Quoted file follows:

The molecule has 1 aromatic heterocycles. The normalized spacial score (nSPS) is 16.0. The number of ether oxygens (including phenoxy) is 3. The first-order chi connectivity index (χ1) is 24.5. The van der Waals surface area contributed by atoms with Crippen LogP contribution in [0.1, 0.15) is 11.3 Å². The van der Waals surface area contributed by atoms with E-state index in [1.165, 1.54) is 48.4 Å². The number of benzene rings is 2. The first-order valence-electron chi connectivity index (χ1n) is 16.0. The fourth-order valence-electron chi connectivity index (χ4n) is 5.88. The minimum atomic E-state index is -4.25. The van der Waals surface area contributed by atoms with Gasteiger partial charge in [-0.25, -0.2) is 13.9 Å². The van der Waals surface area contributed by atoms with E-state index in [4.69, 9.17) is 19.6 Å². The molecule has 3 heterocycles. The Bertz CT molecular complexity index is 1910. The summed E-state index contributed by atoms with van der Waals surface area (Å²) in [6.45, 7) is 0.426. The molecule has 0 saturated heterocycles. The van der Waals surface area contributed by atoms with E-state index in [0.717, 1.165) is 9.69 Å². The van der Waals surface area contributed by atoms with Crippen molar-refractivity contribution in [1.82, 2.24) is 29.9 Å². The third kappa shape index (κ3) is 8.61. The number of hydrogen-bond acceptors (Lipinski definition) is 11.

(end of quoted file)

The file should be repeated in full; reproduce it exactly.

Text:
The molecule has 1 aromatic heterocycles. The normalized spacial score (nSPS) is 16.0. The number of ether oxygens (including phenoxy) is 3. The first-order chi connectivity index (χ1) is 24.5. The van der Waals surface area contributed by atoms with Crippen LogP contribution in [0.1, 0.15) is 11.3 Å². The van der Waals surface area contributed by atoms with E-state index in [1.165, 1.54) is 48.4 Å². The number of benzene rings is 2. The first-order valence-electron chi connectivity index (χ1n) is 16.0. The fourth-order valence-electron chi connectivity index (χ4n) is 5.88. The minimum atomic E-state index is -4.25. The van der Waals surface area contributed by atoms with Gasteiger partial charge in [-0.25, -0.2) is 13.9 Å². The van der Waals surface area contributed by atoms with E-state index in [4.69, 9.17) is 19.6 Å². The molecule has 3 heterocycles. The Bertz CT molecular complexity index is 1910. The summed E-state index contributed by atoms with van der Waals surface area (Å²) in [6.45, 7) is 0.426. The molecule has 0 saturated heterocycles. The van der Waals surface area contributed by atoms with E-state index in [0.717, 1.165) is 9.69 Å². The van der Waals surface area contributed by atoms with Crippen molar-refractivity contribution in [1.82, 2.24) is 29.9 Å². The third kappa shape index (κ3) is 8.61. The number of hydrogen-bond acceptors (Lipinski definition) is 11.